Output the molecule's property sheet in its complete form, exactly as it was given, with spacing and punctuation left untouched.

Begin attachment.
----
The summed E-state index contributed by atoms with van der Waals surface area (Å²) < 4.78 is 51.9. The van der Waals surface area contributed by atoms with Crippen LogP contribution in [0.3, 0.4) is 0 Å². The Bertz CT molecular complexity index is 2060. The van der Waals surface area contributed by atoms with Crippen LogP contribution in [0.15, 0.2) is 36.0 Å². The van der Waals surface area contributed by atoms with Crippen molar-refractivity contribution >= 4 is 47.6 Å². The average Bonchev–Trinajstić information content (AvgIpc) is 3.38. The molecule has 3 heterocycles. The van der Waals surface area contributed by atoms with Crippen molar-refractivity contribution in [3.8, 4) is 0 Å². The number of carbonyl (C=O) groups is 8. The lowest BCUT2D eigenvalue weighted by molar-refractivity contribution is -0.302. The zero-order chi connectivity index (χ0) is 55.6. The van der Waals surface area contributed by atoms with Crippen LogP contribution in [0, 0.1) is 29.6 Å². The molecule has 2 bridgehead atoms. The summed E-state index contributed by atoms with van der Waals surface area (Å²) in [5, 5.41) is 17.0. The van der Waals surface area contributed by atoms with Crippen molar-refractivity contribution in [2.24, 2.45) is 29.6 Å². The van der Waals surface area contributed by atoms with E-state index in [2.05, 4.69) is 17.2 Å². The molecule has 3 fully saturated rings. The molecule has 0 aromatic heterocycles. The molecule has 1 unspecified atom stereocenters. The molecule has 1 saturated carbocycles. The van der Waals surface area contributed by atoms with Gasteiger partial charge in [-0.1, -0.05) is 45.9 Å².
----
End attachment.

The summed E-state index contributed by atoms with van der Waals surface area (Å²) < 4.78 is 51.9. The van der Waals surface area contributed by atoms with Crippen LogP contribution in [0.3, 0.4) is 0 Å². The Bertz CT molecular complexity index is 2060. The van der Waals surface area contributed by atoms with Crippen LogP contribution in [0.15, 0.2) is 36.0 Å². The van der Waals surface area contributed by atoms with Crippen molar-refractivity contribution >= 4 is 47.6 Å². The average Bonchev–Trinajstić information content (AvgIpc) is 3.38. The molecule has 3 heterocycles. The van der Waals surface area contributed by atoms with Crippen molar-refractivity contribution in [3.8, 4) is 0 Å². The number of carbonyl (C=O) groups is 8. The lowest BCUT2D eigenvalue weighted by molar-refractivity contribution is -0.302. The zero-order chi connectivity index (χ0) is 55.6. The van der Waals surface area contributed by atoms with Crippen LogP contribution in [0, 0.1) is 29.6 Å². The molecule has 2 bridgehead atoms. The summed E-state index contributed by atoms with van der Waals surface area (Å²) in [5, 5.41) is 17.0. The van der Waals surface area contributed by atoms with Crippen molar-refractivity contribution in [2.24, 2.45) is 29.6 Å². The van der Waals surface area contributed by atoms with E-state index in [2.05, 4.69) is 17.2 Å². The molecule has 3 fully saturated rings. The molecule has 0 aromatic heterocycles. The molecule has 1 unspecified atom stereocenters. The molecule has 1 saturated carbocycles. The van der Waals surface area contributed by atoms with Gasteiger partial charge in [-0.1, -0.05) is 45.9 Å².